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Centre of Latin American Studies


Writing a PhD research proposal

Your proposal should persuade your readers of the significance and feasibility of your project, and of your suitability to carry it out. Any research project will naturally change shape as you begin work on it, and you are free to alter your approach later, in agreement with your supervisor. But, at this point, your proposal should give the most accurate picture possible of the research you wish to undertake for the PhD. Be as specific as you can about the material/subject you wish to research, your methods, and your hypotheses.

You are strongly advised to contact a prospective PhD supervisor well in advance of the application deadline, to check if they are willing and able to supervise you. They may also be able to give you feedback on the design and scope of your proposed project before you submit your application.

How will my research proposal be evaluated?

Your proposal will be assessed against a range of criteria. These are likely to include:

  • the significance of the research project
  • the quality and originality of your ideas
  • the feasibility of your project: does it look likely that it will be completed within 3-4 years? Are your methods appropriately chosen? Has any planned fieldwork been carefully thought through and it is likely to yield useful results?
  • how well you are able to situate your ideas within broader debates
  • your knowledge of the subject and existing literature relevant to your project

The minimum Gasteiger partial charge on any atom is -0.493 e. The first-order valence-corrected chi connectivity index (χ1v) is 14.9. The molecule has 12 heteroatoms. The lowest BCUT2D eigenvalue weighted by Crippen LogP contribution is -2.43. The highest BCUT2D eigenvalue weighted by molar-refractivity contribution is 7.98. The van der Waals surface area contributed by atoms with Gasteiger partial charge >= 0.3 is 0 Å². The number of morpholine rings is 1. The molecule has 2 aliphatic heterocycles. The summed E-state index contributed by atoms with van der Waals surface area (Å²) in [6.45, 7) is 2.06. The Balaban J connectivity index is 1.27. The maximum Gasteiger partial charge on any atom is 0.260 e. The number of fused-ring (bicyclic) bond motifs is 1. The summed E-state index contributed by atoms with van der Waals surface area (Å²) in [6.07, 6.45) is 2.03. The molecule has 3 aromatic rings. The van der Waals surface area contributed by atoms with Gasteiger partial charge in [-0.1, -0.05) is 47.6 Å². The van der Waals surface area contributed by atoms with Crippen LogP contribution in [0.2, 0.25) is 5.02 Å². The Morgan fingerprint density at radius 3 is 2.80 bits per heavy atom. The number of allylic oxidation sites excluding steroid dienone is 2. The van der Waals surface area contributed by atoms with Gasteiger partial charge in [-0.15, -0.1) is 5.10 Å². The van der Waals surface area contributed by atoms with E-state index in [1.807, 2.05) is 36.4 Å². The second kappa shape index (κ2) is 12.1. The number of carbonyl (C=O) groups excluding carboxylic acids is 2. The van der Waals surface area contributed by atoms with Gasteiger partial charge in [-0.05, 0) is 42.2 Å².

• evidence of critical thinking
  • the degree to which your previous studies have adequately equipped you for this project
  • whether there is a good “fit” with the proposed supervisor
  • the precision, accuracy and fluency of your written style, and your ability to formulate and structure ideas effectively

What should I include in my research proposal?

A research proposal should identify a problem, justify its importance, and propose a feasible and effective way of addressing it. You must therefore contextualize your research questions in the relevant literature, argue convincingly that these questions should be studied, and show that you are capable of answering them in the course of a PhD programme. You should draft a clear, concise, and coherent research proposal of 500-1000 words (excluding references), ensuring that you cover all the points below.

  • Define your research questions clearly and succinctly, and explain why they are important.
  • Indicate what has already been published on the subject and how your research will extend or challenge that work, or how it will fill a gap in scholarship. A proposal for a degree in Latin American studies can focus on a single country or sub-national space, but it should normally make reference to relevant literature on Latin America more broadly.
  • Outline the intervention(s) you intend to make within broader debates and the original contribution(s) you expect to make to existing knowledge and/or conceptual frameworks.
  • Explain the methods you will use in your research and justify them as appropriate.
  • Give details of any fieldwork you intend to carry out: when, where, why, how. Mention specific people, organizations or archives, as appropriate.
  • Outline the skills and experience you bring to the project, and how your previous studies have prepared you to carry it through to successful completion.

In addition, you should make sure that you include clear information on the following points, either in the research proposal itself, or elsewhere (prominently) in your application.

  • Note any additional training you would need for the project.
  • Name the supervisor you intend to work with and explain briefly why they would be a good supervisor for your project.
  • Give reasons for wishing to undertake the PhD in this Centre and/or in Cambridge generally.
  • Indicate how a PhD will fit into your current career plan.